We Need To Talk About ‘Big Phil’

In ABBA’s 1977 hit single, Knowing Me, Knowing You, the Swedish group put it bluntly: “Breaking up is never easy.” In Luiz Felipe Scolari’s case, this was, at least first time around with Palmeiras, unquestionably the case. Second time around though, the breakup may be a little less impassioned. Public infighting with board members and players alike and an underwhelming Campeonato Brasileiro Série A campaign have turned Felipão’s dream return into somewhat of a nightmare.

After guiding A Seleção to victory in the 2002 FIFA World Cup Final, the Passo Fundo-born man decided to pursue his managerial career outside of Brazil – albeit with mixed success. Hailed in Portugal for guiding the National Team to semi-finals in both the 2004 UEFA European Championships and the 2006 FIFA World Cup, he endured a less than impressive spell in the Barclays Premier League with Chelsea. However, in June of last year, Palmeiras offered their former coach an escape route from his 8-year exile. For Scolari, the chance to return to the club with whom he enjoyed unprecedented success, the highlight of which was winning the club’s maiden Copa Libertadores in 1999, was an offer that he simply couldn’t refuse. The question was: Could Felipão repeat, even emulate, the success of 10 years ago?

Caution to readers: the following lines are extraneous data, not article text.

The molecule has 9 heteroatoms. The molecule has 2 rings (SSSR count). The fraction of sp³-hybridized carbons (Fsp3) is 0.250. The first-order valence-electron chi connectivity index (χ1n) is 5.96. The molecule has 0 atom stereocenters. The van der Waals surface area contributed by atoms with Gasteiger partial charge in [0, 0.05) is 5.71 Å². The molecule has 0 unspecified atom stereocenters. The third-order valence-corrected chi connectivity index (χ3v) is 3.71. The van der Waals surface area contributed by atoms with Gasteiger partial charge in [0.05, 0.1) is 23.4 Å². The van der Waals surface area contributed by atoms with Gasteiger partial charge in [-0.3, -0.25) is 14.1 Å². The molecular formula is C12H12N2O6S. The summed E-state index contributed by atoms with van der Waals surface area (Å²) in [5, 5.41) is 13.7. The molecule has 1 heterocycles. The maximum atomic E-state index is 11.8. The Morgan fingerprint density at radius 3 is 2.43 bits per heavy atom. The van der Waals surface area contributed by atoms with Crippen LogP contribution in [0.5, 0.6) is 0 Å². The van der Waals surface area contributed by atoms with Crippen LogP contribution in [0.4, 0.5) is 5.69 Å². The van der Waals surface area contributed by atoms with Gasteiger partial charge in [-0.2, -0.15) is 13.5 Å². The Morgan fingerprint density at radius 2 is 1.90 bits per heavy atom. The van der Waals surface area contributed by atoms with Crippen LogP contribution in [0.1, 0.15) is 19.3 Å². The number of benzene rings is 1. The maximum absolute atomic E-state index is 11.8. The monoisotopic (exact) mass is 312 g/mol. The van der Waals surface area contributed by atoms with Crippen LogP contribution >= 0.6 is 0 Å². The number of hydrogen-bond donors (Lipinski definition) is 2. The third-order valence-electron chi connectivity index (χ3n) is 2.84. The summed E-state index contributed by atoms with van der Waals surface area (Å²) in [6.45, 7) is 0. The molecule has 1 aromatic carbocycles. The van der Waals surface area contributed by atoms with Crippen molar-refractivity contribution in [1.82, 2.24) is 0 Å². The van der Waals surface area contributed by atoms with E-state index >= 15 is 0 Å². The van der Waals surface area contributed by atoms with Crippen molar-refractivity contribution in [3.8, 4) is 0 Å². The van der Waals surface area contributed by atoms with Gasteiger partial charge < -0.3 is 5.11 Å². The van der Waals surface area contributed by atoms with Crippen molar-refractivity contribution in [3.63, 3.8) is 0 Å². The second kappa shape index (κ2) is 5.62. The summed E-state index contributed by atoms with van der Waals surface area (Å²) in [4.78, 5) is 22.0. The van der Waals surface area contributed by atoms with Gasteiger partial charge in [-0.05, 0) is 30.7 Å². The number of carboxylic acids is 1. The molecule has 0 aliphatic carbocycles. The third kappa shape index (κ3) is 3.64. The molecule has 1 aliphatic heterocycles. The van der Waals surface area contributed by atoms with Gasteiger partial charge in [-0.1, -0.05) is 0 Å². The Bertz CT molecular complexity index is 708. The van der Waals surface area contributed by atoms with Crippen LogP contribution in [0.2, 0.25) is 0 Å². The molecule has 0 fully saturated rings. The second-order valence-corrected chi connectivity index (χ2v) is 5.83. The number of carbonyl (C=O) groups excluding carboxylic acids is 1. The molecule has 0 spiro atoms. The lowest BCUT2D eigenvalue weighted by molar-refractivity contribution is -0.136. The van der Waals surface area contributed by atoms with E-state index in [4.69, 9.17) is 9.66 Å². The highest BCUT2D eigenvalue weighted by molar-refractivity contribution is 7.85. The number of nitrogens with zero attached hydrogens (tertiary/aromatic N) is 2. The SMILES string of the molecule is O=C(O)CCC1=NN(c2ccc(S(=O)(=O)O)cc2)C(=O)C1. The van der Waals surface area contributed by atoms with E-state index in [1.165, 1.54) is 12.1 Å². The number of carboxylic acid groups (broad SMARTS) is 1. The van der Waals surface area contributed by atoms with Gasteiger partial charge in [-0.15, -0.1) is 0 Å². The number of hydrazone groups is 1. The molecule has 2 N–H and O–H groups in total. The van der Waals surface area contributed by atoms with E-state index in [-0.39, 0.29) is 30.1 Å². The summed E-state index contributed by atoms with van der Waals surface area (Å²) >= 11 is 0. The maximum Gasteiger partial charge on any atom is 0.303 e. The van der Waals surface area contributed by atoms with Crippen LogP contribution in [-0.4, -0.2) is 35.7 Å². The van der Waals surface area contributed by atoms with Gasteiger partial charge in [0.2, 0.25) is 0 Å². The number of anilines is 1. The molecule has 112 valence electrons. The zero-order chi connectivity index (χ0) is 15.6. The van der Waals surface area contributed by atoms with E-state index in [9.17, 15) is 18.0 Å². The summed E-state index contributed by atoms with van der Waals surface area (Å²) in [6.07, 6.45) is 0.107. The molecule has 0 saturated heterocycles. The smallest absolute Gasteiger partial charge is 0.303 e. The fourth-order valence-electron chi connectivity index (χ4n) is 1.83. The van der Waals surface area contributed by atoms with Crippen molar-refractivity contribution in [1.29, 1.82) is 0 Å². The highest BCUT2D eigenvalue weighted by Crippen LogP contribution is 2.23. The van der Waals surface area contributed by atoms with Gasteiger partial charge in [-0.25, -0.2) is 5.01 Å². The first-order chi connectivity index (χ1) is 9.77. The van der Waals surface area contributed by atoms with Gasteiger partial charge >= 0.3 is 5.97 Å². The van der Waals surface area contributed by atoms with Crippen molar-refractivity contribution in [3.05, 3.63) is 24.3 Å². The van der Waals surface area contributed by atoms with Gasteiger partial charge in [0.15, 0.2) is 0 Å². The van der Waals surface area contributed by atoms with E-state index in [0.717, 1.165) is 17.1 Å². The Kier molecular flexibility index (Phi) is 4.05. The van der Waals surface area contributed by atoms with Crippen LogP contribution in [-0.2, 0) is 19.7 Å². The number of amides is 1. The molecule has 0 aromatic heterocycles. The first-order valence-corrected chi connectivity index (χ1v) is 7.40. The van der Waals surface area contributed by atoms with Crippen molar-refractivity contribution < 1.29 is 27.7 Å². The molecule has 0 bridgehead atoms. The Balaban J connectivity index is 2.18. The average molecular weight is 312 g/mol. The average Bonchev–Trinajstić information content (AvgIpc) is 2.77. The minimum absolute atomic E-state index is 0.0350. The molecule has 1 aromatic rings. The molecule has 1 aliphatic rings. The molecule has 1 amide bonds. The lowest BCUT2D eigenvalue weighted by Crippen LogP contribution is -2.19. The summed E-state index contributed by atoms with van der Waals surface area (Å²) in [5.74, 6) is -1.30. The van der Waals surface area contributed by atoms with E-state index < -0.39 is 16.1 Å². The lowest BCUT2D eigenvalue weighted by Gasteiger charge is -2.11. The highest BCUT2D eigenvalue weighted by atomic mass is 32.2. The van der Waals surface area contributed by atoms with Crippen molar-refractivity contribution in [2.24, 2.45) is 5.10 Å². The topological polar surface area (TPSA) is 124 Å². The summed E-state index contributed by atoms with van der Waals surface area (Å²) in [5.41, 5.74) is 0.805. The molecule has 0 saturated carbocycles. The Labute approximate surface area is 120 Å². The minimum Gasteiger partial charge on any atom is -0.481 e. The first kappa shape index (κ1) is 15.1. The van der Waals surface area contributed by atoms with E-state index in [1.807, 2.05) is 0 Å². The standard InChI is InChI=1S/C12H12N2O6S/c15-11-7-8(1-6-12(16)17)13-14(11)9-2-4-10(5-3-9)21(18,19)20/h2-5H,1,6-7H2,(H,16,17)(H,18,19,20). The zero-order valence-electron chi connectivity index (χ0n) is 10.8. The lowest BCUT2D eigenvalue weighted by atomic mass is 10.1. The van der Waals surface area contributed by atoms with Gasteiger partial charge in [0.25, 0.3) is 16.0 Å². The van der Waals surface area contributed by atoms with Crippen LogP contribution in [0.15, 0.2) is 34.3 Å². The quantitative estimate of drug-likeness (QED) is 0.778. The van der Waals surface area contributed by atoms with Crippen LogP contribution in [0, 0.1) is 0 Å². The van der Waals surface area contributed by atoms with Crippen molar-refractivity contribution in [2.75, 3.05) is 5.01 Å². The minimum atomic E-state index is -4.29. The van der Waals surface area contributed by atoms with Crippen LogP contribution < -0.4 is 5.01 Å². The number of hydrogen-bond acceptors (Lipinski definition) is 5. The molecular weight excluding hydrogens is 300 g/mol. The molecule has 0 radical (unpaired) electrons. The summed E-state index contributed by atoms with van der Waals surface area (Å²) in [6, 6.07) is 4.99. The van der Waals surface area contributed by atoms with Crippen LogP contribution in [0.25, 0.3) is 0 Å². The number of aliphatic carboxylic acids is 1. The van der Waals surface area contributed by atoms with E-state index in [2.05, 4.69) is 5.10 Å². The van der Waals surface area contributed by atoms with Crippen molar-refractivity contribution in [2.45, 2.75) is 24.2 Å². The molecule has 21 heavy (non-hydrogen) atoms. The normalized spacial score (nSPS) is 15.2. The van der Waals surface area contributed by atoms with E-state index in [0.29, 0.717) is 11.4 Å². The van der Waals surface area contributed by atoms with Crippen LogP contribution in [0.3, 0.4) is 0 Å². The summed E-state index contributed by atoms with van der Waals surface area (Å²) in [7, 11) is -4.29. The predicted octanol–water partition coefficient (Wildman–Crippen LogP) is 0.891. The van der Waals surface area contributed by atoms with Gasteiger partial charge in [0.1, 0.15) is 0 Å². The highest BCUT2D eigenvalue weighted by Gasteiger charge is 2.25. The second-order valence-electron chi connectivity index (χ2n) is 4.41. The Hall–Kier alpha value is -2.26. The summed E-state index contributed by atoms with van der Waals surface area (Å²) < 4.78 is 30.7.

Expectations at Verdão were, to put it mildly, high. However, reality soon kicked in – the times had changed since Scolari’s first spell in charge of the São Paulo-based club. Back then, football and the boardroom at the Estádio Palestra Itália very much remained as separate entities. Fast-forward in time though, and the aforementioned spheres are now almost inseparable. Indeed, the man known for his histrionics on the touchline has had his fair share of personal battles with Palmeiras’ vice-president Roberto Frizzo. Yet, the most recent decision by President Arnaldo Tirone to appoint a Director of Football, César Sampaio, a key member of the Brazilian National Team at the 1998 FIFA World Cup Finals, has been viewed as a significant shift in power in Scolari’s favour, namely, it will reduce the board’s influence in footballing matters.

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Similar frictions have emerged between both manager and personnel. After the squad player João Vítor was attacked by a section of the club’s own fans last month, former club captain Kléber publicly clashed with the club directors and Scolari himself over the way the affair was handled. Felipão’s decision to permanently exclude the star striker from all first-team action opened up yet more divisions within the dressing room. Indeed, the breakdown in relations has permeated through to the heartbeat of the club, namely its loyal supporters. Following the team’s disappointing 1-1 draw away to Avaí in September, albeit playing most of the second-half with only nine-men, he was involved in an angry exchange with supporters who jeered the players. And yet amidst all the turbulence, Scolari can take some positives from his job at Palmeiras.